Many Christians believe that there are three kinds of law in the Old Testament:

  • The moral law that declares how man should live.
  • The civil law that was the legal structures for the ancient nation of Israel.
  • The ceremonial law that declared how ancient Israel was to worship.

Covenant theology teaches that the moral law still applies to Christians. How can I tell the difference between the moral, civil, and ceremonial law?


1 Answer 1


This may be an oversimplification, but truly, it's the best answer I have for this.

Moral Law deals with our relationship to God and to our fellow man. Moral law can all be traced back to Matthew 22:36-40 (NIV quoted below)

36 “Teacher, which is the greatest commandment in the Law?”

37 Jesus replied: “‘Love the Lord your God with all your heart and with all your soul and with all your mind.’[a] 38 This is the first and greatest commandment. 39 And the second is like it: ‘Love your neighbor as yourself.’[b] 40 All the Law and the Prophets hang on these two commandments.”

Take any of the laws and trace it back to the obvious purpose, and you can see what is moral law, what is civil law, and what is ceremonial law.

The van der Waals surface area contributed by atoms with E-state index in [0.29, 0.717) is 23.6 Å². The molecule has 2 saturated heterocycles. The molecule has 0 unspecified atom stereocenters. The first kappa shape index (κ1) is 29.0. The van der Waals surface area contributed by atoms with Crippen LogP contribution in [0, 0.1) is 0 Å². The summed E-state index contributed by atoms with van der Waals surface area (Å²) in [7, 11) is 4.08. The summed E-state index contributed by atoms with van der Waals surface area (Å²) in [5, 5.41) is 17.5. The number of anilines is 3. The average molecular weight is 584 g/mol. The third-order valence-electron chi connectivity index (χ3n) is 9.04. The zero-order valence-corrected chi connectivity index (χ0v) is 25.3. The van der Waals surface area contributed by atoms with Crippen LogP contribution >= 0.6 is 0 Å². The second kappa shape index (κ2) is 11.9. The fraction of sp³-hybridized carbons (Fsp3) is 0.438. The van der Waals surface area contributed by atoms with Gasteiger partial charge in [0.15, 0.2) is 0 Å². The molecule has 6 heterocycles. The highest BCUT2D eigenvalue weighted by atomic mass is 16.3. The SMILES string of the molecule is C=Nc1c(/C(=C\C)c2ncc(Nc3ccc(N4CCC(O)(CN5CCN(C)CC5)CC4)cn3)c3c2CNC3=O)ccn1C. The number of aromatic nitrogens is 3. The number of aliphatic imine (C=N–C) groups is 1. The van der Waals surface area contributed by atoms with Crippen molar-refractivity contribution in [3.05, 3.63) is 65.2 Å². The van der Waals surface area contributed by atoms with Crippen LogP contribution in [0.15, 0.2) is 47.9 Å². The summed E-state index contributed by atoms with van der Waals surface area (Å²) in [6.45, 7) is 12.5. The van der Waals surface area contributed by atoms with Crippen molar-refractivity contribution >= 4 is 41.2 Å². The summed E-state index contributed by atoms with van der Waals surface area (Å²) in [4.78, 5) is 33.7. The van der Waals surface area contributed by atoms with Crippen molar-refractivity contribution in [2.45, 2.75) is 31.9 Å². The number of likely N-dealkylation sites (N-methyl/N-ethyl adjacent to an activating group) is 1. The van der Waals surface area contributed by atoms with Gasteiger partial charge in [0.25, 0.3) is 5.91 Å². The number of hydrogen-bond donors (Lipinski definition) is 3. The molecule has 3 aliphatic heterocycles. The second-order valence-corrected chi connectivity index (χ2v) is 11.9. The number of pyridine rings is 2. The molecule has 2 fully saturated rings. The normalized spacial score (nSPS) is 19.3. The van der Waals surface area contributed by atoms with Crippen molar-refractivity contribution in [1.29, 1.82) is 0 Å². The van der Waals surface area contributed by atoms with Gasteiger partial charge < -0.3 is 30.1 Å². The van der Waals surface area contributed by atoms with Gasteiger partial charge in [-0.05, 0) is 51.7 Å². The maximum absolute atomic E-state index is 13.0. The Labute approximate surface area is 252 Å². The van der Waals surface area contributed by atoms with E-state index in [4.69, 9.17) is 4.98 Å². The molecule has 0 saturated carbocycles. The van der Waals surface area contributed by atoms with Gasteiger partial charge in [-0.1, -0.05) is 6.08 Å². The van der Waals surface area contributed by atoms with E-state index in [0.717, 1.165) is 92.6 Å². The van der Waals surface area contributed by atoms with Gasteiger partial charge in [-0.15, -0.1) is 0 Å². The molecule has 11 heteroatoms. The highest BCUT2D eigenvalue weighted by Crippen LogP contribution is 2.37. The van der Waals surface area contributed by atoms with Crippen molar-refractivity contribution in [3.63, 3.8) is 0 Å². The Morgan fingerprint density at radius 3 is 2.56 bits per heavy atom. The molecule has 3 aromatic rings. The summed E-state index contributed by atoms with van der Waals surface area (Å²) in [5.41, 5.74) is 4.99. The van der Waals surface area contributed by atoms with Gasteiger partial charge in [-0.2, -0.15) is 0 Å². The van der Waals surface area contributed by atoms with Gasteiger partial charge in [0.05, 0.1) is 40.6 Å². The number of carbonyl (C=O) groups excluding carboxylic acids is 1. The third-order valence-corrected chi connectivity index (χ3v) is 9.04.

For example:

the Ten commandments, including thou shalt not Kill, thou shalt not steal, thou shalt not covet... All of these have to do with showing love toward our fellow people. If we love someone we will not kill them, steal from them, or covet their things. If we love God, we will have no other gods before Him, we will not bow down to idols.

Civil law deals with things like establishment of guilt, proper punishment for offenses. It's easily recognizable as similar to our own civil laws.

Ceremonial law would include such things as the dimensions of the temple, the colors of the robes for certain priests, etc.


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